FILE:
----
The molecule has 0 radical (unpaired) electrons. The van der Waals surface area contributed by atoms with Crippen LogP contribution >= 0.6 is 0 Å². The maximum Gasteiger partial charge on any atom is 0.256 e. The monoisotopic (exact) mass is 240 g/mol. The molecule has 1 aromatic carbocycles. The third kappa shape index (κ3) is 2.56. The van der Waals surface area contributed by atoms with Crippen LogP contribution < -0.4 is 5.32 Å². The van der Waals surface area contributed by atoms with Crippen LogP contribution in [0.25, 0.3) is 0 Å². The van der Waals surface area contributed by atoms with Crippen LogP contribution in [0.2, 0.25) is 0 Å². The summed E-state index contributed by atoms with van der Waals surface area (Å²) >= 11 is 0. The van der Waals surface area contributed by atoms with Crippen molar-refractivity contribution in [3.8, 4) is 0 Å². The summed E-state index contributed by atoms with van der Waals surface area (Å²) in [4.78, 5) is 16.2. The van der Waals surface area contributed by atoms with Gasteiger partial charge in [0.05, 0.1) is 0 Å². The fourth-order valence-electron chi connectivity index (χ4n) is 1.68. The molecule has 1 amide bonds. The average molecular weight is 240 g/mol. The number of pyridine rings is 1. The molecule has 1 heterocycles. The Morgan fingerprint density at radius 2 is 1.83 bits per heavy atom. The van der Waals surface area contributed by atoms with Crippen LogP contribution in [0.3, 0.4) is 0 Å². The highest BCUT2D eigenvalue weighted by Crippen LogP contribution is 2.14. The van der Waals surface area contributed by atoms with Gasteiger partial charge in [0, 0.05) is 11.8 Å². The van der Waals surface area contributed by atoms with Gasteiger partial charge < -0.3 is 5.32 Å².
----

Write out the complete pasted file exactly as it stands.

The molecule has 0 radical (unpaired) electrons. The van der Waals surface area contributed by atoms with Crippen LogP contribution >= 0.6 is 0 Å². The maximum Gasteiger partial charge on any atom is 0.256 e. The monoisotopic (exact) mass is 240 g/mol. The molecule has 1 aromatic carbocycles. The third kappa shape index (κ3) is 2.56. The van der Waals surface area contributed by atoms with Crippen LogP contribution < -0.4 is 5.32 Å². The van der Waals surface area contributed by atoms with Crippen LogP contribution in [0.25, 0.3) is 0 Å². The van der Waals surface area contributed by atoms with Crippen LogP contribution in [0.2, 0.25) is 0 Å². The summed E-state index contributed by atoms with van der Waals surface area (Å²) >= 11 is 0. The van der Waals surface area contributed by atoms with Crippen molar-refractivity contribution in [3.8, 4) is 0 Å². The summed E-state index contributed by atoms with van der Waals surface area (Å²) in [4.78, 5) is 16.2. The van der Waals surface area contributed by atoms with Gasteiger partial charge in [0.05, 0.1) is 0 Å². The fourth-order valence-electron chi connectivity index (χ4n) is 1.68. The molecule has 1 amide bonds. The average molecular weight is 240 g/mol. The number of pyridine rings is 1. The molecule has 1 heterocycles. The Morgan fingerprint density at radius 2 is 1.83 bits per heavy atom. The van der Waals surface area contributed by atoms with Crippen LogP contribution in [0.3, 0.4) is 0 Å². The highest BCUT2D eigenvalue weighted by Crippen LogP contribution is 2.14. The van der Waals surface area contributed by atoms with Gasteiger partial charge in [0, 0.05) is 11.8 Å². The van der Waals surface area contributed by atoms with Gasteiger partial charge < -0.3 is 5.32 Å².